The apostle Paul teaches that tongues (languages) are only used to communicate intelligently, not gibberish. Tongues originally served as a sign for unbelievers.
Peter's first sermon took place on the Day of Pentecost, yet his subject seems to 'fit' the Day of Trumpets. Here is how Pentecost and Trumpets relate.
The receiving of God's Spirit is for God's creative effort in our lives. God's Spirit transforms us from a state of destruction into a state of purity.
The signs that accompanied Peter's Pentecost sermon attracted attention, confirmed God's Word, and provided meaning to the effects of the Holy Spirit.
Pentecost is known for its stupendous signs, particularly in Acts 2. Yet it teaches us of another witness: our own display of Christ's way of life in us.
Charles Whittaker, reflecting on the episode in Genesis 11:1-9, in which God confused the languages, terminating the construction of the Tower of Babel, provides some insights as to the motivation of the Babel- folk for attempting to construct this doomed . . .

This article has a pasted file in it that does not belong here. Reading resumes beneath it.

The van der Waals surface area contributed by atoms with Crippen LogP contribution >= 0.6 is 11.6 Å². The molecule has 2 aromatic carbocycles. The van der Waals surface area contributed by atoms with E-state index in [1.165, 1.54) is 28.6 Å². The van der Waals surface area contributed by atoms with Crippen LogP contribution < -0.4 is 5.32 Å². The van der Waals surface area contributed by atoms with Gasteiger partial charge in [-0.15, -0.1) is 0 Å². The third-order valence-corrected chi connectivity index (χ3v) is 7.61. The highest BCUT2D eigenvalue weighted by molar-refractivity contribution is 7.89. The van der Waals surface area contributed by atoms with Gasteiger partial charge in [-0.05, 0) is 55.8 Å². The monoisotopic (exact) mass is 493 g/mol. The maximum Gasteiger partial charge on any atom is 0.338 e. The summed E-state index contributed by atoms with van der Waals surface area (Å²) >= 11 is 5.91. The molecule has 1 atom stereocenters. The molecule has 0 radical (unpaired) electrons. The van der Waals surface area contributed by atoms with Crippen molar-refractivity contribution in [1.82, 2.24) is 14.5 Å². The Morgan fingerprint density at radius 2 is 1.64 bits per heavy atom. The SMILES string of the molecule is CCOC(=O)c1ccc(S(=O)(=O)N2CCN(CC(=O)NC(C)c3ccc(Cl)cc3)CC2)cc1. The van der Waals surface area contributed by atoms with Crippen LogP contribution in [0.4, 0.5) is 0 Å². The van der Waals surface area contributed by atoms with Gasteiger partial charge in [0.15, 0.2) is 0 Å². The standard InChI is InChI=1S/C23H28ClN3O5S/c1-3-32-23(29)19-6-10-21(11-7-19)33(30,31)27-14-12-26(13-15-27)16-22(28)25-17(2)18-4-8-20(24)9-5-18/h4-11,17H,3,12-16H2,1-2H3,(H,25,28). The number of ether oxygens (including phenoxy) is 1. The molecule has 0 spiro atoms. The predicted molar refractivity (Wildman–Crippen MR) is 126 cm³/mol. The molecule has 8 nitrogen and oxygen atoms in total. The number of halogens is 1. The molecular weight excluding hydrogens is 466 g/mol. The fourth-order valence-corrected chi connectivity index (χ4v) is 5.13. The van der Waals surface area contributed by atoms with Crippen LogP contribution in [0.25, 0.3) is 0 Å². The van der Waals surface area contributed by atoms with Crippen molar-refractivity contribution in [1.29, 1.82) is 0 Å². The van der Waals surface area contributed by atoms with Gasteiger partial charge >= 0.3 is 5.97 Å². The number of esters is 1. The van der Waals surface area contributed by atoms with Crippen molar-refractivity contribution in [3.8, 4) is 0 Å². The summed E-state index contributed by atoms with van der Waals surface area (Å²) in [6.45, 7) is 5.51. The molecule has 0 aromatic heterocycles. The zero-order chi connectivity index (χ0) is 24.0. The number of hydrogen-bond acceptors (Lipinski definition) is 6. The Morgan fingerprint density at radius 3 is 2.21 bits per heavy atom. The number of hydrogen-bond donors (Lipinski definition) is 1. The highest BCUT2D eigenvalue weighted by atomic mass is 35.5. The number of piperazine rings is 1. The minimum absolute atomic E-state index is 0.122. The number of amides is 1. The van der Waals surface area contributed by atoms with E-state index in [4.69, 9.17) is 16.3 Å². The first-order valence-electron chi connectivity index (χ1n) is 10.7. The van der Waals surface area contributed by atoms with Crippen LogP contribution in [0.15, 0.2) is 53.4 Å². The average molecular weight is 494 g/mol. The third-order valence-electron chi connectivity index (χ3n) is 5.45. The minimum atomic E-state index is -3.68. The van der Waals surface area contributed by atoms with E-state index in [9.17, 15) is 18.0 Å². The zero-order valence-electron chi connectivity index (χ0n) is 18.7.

Adherents to the Pentecostal movement try to mimic some of the superficial surface manifestations of Acts 2 rather than follow the teaching given on that day.
John Ritenbaugh maintains that our historical and theological roots are advanced in a polished, literary, chronological narrative, perhaps designed as a trial document authored by Luke. It defends the apostle Paul and the early church, with a larger purpos. . .
Waiting for God is an acquired virtue requiring patience and longsuffering. Times of waiting are times to practice obedience and fellowship with others.
Martin Collins, observing that language contains energy, expresses chagrin that advertisements from major corporations seem to be descending to the lowest common denominator. Today we live in a country that praises impulse over restraint, law breaking over. . .
Do we have to refer to the members of the God Family as Yahweh, Jehovah, or other Hebrew names in order to be saved? Is this God's intent, or superstition?
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